Tracking the Geneology of Food Insecurity in Florida, U.S.
Laura Kihlström & Dalila D’Ingeo
Despite notions of food insecurity as an issue that crosscuts American society, African Americans are almost twice as likely to be food insecure compared to the national average. This mixed methods paper provides an anthropological and historical perspective to track the ‘geneology’ of food insecurity among African Americans in Florida, U.S.
Using critical race theory, we argue that slavery and the Jim Crow era have shaped the food environment in the contemporary South through racist policies and violence, affecting the food security status of African Americans across generations. In particular, we claim that institutional racism caused a cross-generational cycle of poverty through deprivation of educational resources among African Americans.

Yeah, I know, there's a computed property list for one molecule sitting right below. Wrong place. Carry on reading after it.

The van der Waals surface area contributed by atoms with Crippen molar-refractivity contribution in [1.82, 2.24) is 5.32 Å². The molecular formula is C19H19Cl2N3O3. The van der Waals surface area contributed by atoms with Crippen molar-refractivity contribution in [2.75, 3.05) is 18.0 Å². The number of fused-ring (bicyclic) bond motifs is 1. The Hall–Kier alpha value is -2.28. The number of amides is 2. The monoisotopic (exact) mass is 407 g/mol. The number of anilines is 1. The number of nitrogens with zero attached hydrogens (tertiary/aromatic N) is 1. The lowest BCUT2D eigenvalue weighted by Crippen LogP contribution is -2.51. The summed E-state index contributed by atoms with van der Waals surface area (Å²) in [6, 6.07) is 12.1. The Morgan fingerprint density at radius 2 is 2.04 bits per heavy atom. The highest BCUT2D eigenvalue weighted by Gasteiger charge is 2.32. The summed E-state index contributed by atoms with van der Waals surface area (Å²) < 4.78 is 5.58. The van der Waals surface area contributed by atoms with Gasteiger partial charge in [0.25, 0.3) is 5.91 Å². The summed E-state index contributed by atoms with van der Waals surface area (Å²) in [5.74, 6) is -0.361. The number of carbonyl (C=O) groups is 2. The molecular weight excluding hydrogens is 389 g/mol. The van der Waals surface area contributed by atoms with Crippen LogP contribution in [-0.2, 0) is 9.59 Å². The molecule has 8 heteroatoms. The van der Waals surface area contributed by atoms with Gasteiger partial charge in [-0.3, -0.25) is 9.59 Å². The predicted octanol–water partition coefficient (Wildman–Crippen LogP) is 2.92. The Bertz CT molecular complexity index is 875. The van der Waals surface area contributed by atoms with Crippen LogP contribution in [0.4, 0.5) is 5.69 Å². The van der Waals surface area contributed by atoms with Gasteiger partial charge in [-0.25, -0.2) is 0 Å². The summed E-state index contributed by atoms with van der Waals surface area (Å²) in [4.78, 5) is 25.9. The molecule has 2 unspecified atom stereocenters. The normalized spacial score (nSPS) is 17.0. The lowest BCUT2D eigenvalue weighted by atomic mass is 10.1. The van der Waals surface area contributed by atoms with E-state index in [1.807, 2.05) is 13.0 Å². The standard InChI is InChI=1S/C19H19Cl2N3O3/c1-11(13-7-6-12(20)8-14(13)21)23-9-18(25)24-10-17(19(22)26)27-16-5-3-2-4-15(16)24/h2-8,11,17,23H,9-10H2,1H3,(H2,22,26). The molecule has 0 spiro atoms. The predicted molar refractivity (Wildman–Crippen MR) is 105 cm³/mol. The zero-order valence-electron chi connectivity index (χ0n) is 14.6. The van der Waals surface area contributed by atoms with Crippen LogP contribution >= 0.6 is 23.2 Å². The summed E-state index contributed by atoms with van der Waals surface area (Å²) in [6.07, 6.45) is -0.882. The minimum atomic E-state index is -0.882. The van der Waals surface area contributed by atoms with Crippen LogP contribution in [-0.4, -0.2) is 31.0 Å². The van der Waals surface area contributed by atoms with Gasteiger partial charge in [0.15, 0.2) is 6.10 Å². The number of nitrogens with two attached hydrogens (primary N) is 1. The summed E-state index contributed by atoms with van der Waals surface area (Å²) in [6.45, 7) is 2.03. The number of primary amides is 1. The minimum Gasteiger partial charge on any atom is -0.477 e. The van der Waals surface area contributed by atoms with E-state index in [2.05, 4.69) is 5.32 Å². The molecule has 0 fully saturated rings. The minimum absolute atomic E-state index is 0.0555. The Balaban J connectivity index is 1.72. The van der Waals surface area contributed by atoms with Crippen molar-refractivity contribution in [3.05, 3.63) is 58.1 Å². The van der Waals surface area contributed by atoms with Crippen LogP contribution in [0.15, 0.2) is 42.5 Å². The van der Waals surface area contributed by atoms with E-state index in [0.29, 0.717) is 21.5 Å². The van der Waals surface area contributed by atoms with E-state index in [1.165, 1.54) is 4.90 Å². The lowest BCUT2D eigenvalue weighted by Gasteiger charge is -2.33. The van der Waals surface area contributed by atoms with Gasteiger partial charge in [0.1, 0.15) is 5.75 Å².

We compare and contrast historical data on educational inequalities in 67 Florida counties with contemporary data on food insecurity and poverty in the same counties. The findings show that counties that invested the least in the education of African Americans are overwhelmingly located in the Florida panhandle. These so called ‘cotton counties’ are same geographical areas in which food insecurity today is more prevalent and persistent compared to the rest of the state. We conclude that equitable and ‘secure’ food systems are not achievable today without addressing broader social inequalities that have historically affected African Americans in the U.S. South.